OSLO (AP) — The Norwegian Olympic Committee wants the Tokyo Games only to take place once the coronavirus outbreak “is under firm control” worldwide.
The NIF laid out its position in a letter sent to IOC President Thomas Bach on Friday, entitled “Olympic Games Tokyo 2020 and COVID-19” and signed by its president and secretary general.
The body said it urged the IOC to provide an “insight on the central milestones” in the process leading to the final decision on whether the games will be held.
“Our clear recommendation,” the letter read, “is that the Olympic Games in Tokyo shall not take place before the COVID-19 situation is under firm control on a global scale.”
The NIF said it was concerned about the public health situation both in its own country and internationally, saying it was a “very challenging time” for its athletes because of the country’s ban on organized sports.
“We understand and respect that the situation is indeed very complicated for the Japanese health authorities, the OCOG and the IOC,” it said. “We trust that the advices from the Tokyo 2020 Task Force are of the highest medical standard and has the safety of the athletes as the overall priority.”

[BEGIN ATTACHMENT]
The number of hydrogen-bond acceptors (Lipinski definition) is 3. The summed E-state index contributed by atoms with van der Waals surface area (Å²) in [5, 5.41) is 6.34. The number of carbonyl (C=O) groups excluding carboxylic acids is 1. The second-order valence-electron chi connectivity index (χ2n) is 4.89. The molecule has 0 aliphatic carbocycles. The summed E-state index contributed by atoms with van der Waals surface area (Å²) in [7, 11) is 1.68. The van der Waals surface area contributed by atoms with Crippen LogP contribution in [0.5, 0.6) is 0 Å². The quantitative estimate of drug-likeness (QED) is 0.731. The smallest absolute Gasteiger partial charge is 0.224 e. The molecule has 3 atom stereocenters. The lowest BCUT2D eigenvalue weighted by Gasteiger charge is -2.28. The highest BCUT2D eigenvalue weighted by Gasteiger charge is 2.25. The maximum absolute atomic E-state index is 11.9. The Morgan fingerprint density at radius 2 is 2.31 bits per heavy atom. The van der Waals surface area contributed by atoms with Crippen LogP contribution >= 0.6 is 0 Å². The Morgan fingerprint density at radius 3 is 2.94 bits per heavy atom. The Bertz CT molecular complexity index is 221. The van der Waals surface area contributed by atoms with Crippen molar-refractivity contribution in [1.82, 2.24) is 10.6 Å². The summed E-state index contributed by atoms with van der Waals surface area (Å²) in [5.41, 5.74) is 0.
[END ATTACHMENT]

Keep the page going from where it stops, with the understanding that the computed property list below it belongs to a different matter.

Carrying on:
Calls are growing for the Tokyo Games to be postponed or for Bach to give a deadline for a final decision on whether they go ahead, with many qualifying events having been canceled and many countries going into lockdown.
The head of USA Swimming urged the U.S. Olympic and Paralympic Committee to push for a 12-month postponement.
Japanese Olympic Committee member Kaori Yamaguchi told the newspaper Nikkei that the IOC “is putting athletes at risk.”
IOC member Hayley Wickenheiser, a four-time gold medalist from Canada, said her organization was “insensitive and irresponsible” for insisting the Olympics will move ahead, “given the state of humanity.”
The chairman of UK Athletics, Nic Coward, has said the IOC’s stance “to leave it where it is, is creating so much pressure in the system. It now has to be addressed.”
The Olympics are scheduled to run from July 24 to Aug. 9.